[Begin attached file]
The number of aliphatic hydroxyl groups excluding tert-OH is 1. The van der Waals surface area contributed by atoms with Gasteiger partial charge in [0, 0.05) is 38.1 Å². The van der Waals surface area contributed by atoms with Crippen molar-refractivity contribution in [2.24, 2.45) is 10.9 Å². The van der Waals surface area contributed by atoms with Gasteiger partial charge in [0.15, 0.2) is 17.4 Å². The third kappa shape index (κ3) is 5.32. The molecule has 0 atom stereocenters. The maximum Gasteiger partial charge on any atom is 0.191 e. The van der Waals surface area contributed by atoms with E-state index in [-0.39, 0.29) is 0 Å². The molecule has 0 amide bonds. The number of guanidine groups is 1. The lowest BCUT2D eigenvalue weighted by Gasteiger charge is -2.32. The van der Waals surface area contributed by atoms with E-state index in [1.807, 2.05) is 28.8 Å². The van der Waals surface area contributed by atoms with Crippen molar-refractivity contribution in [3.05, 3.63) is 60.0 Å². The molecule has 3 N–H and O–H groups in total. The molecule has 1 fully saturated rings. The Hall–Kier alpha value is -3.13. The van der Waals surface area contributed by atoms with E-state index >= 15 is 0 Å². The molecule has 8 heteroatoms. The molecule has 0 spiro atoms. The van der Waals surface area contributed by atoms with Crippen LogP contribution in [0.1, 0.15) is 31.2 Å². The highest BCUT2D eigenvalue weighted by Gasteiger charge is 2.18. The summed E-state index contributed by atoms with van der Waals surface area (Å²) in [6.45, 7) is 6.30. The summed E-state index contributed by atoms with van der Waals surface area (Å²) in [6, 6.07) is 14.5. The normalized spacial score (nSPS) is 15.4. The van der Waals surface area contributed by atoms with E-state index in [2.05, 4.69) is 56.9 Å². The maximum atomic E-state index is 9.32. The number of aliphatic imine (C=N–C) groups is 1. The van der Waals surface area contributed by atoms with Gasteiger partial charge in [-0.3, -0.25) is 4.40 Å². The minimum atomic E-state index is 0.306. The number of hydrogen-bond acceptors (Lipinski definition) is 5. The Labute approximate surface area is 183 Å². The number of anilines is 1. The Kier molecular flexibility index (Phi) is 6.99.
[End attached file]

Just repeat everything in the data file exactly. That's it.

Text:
The number of aliphatic hydroxyl groups excluding tert-OH is 1. The van der Waals surface area contributed by atoms with Gasteiger partial charge in [0, 0.05) is 38.1 Å². The van der Waals surface area contributed by atoms with Crippen molar-refractivity contribution in [2.24, 2.45) is 10.9 Å². The van der Waals surface area contributed by atoms with Gasteiger partial charge in [0.15, 0.2) is 17.4 Å². The third kappa shape index (κ3) is 5.32. The molecule has 0 atom stereocenters. The maximum Gasteiger partial charge on any atom is 0.191 e. The van der Waals surface area contributed by atoms with E-state index in [-0.39, 0.29) is 0 Å². The molecule has 0 amide bonds. The number of guanidine groups is 1. The lowest BCUT2D eigenvalue weighted by Gasteiger charge is -2.32. The van der Waals surface area contributed by atoms with E-state index in [1.807, 2.05) is 28.8 Å². The van der Waals surface area contributed by atoms with Crippen molar-refractivity contribution in [3.05, 3.63) is 60.0 Å². The molecule has 3 N–H and O–H groups in total. The molecule has 1 fully saturated rings. The Hall–Kier alpha value is -3.13. The van der Waals surface area contributed by atoms with E-state index >= 15 is 0 Å². The molecule has 8 heteroatoms. The molecule has 0 spiro atoms. The van der Waals surface area contributed by atoms with Crippen LogP contribution in [0.1, 0.15) is 31.2 Å². The highest BCUT2D eigenvalue weighted by Gasteiger charge is 2.18. The summed E-state index contributed by atoms with van der Waals surface area (Å²) in [6.45, 7) is 6.30. The summed E-state index contributed by atoms with van der Waals surface area (Å²) in [6, 6.07) is 14.5. The normalized spacial score (nSPS) is 15.4. The van der Waals surface area contributed by atoms with E-state index in [2.05, 4.69) is 56.9 Å². The maximum atomic E-state index is 9.32. The number of aliphatic imine (C=N–C) groups is 1. The van der Waals surface area contributed by atoms with Gasteiger partial charge in [-0.3, -0.25) is 4.40 Å². The minimum atomic E-state index is 0.306. The number of hydrogen-bond acceptors (Lipinski definition) is 5. The Labute approximate surface area is 183 Å². The number of anilines is 1. The Kier molecular flexibility index (Phi) is 6.99.